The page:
December 11, 2019
“Well, I think it’s the author Jim Collins that talks about two business models: the genius with a thousand helpers model versus a solid management team. And, you know, when you’re a genius with a thousand helpers, you have nothing to sell because when you walk out the door, the business is worthless.” ~Jim Sobeck
Jim Sobeck, CEO of New South Construction Supply out of Greenville, South Carolina, is a long-range thinker whose ideas have consistently placed him well ahead of the market. And, he’s got a way with words! We had the kind of conversation that makes you want to lean in and take notes.
“I was kicked off allowance at age 12 and had to start working in the warehouse sweeping.” So begins the story of how Jim got his start in the business, sweeping, loading trucks, and doing anything and everything a boy could do in his father’s construction company.
After college, he made his way to Chicago and eventually Dallas. “I had the sales and marketing responsibility over six branches of Owens Corning, about $125 million of P-and-L responsibility at age 23. You know, you either grow or die when you’re thrown into the deep end of the pool at that age.”
Grow he did. At 29, he got into the computer software business for lumberyards and contractors. He went on to grow that company into a $30 million business which he sold fifteen years later during the height of the internet bubble for a “ridiculous” amount.
Today, his company New South Construction Supply has nine outlets, most with rebar fabrication shops in house, with locations in North Carolina, South Carolina, and Georgia.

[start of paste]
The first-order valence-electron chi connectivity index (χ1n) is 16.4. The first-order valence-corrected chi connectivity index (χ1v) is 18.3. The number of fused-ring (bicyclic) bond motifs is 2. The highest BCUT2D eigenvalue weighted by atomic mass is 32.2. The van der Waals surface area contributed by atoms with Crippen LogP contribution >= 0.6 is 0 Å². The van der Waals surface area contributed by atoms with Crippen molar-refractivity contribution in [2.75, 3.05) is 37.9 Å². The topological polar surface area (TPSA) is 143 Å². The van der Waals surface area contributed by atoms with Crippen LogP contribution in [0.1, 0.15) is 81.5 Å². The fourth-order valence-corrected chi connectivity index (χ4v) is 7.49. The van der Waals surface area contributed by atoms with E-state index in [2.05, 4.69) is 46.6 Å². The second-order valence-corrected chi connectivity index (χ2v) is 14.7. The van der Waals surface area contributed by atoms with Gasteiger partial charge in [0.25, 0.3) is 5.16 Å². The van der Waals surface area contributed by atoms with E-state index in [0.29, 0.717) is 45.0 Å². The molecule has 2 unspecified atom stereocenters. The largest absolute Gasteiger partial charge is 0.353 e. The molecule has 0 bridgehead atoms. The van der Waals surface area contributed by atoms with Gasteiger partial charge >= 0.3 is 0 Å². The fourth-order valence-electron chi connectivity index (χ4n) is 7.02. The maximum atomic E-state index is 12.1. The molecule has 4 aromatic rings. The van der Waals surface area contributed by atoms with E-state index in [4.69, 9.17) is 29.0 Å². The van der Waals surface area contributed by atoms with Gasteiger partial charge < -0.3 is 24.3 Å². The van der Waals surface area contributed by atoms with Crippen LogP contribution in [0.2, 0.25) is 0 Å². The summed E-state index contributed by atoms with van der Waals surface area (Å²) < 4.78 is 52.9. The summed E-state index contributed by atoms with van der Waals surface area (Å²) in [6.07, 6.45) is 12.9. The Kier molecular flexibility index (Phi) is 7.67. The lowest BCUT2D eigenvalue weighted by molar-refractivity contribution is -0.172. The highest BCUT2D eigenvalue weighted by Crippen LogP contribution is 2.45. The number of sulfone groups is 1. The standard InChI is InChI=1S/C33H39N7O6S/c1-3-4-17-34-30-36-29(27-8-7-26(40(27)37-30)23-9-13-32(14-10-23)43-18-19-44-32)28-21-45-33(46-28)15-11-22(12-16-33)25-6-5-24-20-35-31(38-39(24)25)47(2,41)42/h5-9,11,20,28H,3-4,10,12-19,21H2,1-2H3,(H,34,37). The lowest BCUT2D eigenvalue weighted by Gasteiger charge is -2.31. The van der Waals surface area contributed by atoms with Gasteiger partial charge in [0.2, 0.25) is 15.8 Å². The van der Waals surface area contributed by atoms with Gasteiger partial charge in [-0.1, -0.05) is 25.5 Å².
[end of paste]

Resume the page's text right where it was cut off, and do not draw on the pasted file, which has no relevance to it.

“What I love about it the most,” he says about the business, “[is] we all learned in school there were only three needs: food, clothing, and shelter. Everything else is a want. And so, it’s not a fad business. It’s not a hula hoop. It’s not a pet rock. People will always need shelter, so it’s never going to go out of style. And I love that.”
Distribution Talk is produced by The Distribution Team, a consulting services firm dedicated to helping wholesale distribution clients remove barriers to profitability, generate wealth and achieve personal goals.
This episode was edited & mixed by The Creative Impostor Studios.
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He also loves finding new ways to sell smarter, often years ahead of his competition. In once instance, Jim championed an app rollout that his son was less keen on. “I said, I don’t care if anyone uses the app... I don’t want to be late to the party.” Last year, New South reached a goal of 22,000 orders via their mobile app.
Jim is equally canny in his ability to successfully manage acquisition outcomes. By his count, he’s purchased eight companies on his own and several more in his days with the software firm.
“Most acquisitions that fail failed due to a poor cultural fit,” he says, recalling a study which marked the failure rate as high as 72%. “The most important thing by far is the cultural fit. That’s the thing I always look for. You know, do we mesh?”
Beyond culture, he’s unwavering in his stance that audited financials are the only financials worth reviewing in an acquisition. “I was schooled by one of my early mentors: Run it like you’re going to sell it.”
To that end, he also advises companies worth more than $5 million to put together a board -- and to pay attention to their advice. “Why not surround yourself with five other people that are smarter than you and shut up and listen!”
That’s my cue to step aside so you can listen in. Jim is one of the smarter people in the business. In fact, he wrote the book on it: The Real Business 101: Lessons From The Trenches.
If you’re in need of tips for successfully navigating a branch expansion, an acquisition, or a generational transition, Jim’s the man with well-tested plans.